PH still lagging behind in Millennium Development GoalsBy Karen Boncocan |INQUIRER.net
MANILA, Philippines — The country is still lagging behind in achieving certain Millennium Development Goals (MDGs), specifically in attaining universal primary education, maternal health, but most of all in battling inequality, according to a civil society group.
Leonor Magtolis-Briones, lead convenor of Social Watch Philippines, explained to members of the House of Representatives how far President Benigno Aquino III has taken his “daang matuwid” (straight path) and what the government needs to address as the MDGs draw to a close by 2015.
The assessments Briones made were part of Social Watch Philippines’ report entitled “Breaking Through to Sustainability,” copies of which the group furnished the House of Representatives with on Wednesday.
The country still had a lot to do in terms of providing universal primary education with some schools in far-flung areas operating without computers and adequate school buildings.
Maternal health and the rising cases of HIV-AIDS were also something that the government had yet to effectively address, said Briones. She lamented that health might not be considered as important as education “because health is only number 7 in our budget, even as we are happy that education is number 1.”
She said that poverty, hunger and unemployment continue to be challenging issues for the government this year, as growth did not necessarily equate to better living standards for all Filipinos. The country, she said, suffers from decades of corruption and impunity.
Briones aired worries over the Conditional Cash Transfer program which may not necessarily be reaching all of the poor and its correlation with the elections, especially as the midterm polls are near.
But National Economic Development Authority director general Arsenio Balisacan dismissed worries of the CCT being associated with the elections saying “as you may know, the bulk of the expenditures occurred in 2011 and 2012–not election years.”
Aquino was “doing well overall but others say that it is inadequate. We are calling for a change in development strategy,” said Briones, pointing out that despite the growth being monitored the Philippines’ economy needs to be inclusive.
Deputy Speaker Lorenzo Tañada III said that the government was exerting efforts to be on track in achieving the MDGs but “some seem to be far from reach.”
“We need to accelerate, catch up,” Brion said, explaining that the government had to create more jobs and consider alternative learning systems for those who have been left behind by the education system. “What do we do about the 40-50 year-olds who are still in Grade 2?” she asked.
Inequality was also still a problem, said Briones, explaining that a person could be in a developed area and still “five minutes away, you see that it is a different story. Growth increases inequality.”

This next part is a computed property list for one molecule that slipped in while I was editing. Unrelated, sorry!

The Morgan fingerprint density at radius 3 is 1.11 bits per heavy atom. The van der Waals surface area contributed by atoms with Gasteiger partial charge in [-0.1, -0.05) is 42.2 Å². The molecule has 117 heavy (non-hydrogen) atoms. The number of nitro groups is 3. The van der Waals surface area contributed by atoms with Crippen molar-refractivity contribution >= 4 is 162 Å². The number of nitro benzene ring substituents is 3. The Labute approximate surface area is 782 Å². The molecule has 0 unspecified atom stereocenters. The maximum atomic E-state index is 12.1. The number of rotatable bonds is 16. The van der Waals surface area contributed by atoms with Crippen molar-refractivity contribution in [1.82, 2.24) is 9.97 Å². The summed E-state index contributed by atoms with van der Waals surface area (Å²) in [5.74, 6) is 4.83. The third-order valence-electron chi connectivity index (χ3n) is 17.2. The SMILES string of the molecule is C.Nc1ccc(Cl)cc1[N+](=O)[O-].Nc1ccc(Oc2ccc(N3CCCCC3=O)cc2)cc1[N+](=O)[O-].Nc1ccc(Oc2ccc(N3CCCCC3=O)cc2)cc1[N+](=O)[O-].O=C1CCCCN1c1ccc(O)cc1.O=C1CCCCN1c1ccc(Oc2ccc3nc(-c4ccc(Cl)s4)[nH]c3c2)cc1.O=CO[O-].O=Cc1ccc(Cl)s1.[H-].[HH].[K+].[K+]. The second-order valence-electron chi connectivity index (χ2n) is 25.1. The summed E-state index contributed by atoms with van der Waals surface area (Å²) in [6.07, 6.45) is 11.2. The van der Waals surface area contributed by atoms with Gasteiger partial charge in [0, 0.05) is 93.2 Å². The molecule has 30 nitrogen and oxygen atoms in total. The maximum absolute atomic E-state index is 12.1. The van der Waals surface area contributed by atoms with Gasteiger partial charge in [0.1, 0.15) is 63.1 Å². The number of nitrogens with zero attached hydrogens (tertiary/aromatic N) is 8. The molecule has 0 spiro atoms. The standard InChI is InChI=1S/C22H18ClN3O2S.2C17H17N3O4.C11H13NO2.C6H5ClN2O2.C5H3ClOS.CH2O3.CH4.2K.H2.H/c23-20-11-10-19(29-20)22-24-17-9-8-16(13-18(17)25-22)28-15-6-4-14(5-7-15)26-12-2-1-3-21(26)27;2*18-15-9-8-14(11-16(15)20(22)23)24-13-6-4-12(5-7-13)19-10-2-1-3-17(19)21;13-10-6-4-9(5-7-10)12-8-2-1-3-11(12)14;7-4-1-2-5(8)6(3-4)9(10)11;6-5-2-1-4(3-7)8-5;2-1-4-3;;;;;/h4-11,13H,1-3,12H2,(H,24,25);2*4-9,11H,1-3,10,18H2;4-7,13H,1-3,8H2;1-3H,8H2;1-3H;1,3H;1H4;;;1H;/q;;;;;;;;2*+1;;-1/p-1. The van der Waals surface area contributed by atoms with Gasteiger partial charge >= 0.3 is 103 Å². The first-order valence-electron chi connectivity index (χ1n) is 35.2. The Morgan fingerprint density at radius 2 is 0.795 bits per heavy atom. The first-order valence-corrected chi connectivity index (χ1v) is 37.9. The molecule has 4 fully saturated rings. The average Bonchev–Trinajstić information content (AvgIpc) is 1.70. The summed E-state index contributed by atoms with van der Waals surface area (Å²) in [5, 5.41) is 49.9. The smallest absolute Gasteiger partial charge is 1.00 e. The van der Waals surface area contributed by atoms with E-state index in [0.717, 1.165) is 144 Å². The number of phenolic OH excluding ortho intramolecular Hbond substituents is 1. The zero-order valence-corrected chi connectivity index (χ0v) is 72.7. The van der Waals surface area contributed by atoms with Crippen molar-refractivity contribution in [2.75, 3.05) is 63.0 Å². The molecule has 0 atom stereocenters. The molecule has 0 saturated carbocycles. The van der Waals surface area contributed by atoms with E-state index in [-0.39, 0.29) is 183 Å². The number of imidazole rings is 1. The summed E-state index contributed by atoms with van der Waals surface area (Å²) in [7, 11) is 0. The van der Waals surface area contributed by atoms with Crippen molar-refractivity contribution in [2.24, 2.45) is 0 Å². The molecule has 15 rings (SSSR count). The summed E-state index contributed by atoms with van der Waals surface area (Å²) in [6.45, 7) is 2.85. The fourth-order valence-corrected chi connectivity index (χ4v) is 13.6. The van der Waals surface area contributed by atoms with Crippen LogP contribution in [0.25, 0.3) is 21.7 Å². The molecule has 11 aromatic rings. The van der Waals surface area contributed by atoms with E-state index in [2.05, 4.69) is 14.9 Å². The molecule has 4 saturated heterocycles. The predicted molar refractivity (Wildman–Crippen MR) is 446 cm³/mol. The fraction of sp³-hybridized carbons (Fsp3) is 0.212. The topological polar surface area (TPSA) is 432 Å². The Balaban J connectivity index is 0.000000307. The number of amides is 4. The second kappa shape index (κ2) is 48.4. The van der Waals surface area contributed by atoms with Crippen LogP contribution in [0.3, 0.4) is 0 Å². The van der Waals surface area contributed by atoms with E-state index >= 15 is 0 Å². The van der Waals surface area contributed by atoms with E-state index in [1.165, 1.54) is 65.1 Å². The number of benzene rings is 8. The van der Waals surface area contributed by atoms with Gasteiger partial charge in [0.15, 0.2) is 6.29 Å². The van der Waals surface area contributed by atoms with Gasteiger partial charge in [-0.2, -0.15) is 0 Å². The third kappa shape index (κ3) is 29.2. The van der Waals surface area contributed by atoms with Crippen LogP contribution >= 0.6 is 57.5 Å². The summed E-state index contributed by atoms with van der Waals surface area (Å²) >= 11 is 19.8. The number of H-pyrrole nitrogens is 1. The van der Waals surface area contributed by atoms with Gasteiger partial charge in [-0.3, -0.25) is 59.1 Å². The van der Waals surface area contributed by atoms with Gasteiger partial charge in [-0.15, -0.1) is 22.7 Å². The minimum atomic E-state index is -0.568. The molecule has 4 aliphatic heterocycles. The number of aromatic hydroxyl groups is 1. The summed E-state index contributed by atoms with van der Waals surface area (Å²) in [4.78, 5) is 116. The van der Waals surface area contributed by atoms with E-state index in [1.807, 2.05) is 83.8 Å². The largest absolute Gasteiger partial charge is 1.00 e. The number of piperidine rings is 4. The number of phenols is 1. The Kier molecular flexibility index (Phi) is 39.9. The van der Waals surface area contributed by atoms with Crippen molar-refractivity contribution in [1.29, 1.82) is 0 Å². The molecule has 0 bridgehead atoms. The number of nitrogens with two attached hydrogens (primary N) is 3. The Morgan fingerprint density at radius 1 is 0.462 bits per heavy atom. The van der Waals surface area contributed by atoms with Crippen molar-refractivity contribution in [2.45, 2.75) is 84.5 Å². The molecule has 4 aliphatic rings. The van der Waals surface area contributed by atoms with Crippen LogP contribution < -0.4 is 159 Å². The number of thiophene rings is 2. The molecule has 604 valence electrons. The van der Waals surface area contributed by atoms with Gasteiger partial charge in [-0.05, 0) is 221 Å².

The report said “growth benefited a few and excluded so many, thereby widening the rich-poor gap even more.”
Tañada lamented that “rising inequality undermines the progress of the MDGs… the poorest areas are bypassed… harder to reach, giving their poverty an enduring quality.”
Social Watch Philippines co-convenor and author of the report, Isagani Serrano, said that inequality created more problems and urged the government to improve its strategies. “I am not saying that we stop chasing growth but to look at it as a means to happiness. We cannot be happy with three out of ten Filipinos feeling hurt and unhappy.”
Although admitting that inequality was a big challenge for the government, Balisacan said that in studying the relationship between growth and inequality “there’s no country I know that has arrested poverty without growth. We need growth.”
“What is true is that some countries can better use growth to generate employment and access opportunities like health and employment. The question now is how to make growth more inclusive,” said the NEDA official.
He said that the government was working to attract more investments to create more opportunities and ensure that the government can see to the needs of victims of environmental disasters. Balisacan said he remained optimistic that the country will be able to reach the MDGs.
“Good governance is a value in itself but does not guarantee sustainable development. Breaking through to sustainability means making MDG history, reducing inequality, respecting limits to growth, enlarging rights and freedoms,” said Serrano.
But the civil society group is urging the government to improve its strategies for developing the country way past the MDGs.
“The MDGs are not enough. It is not enough to say that we have reduced 50 percent of poverty–you still have the other percentage,” Briones said.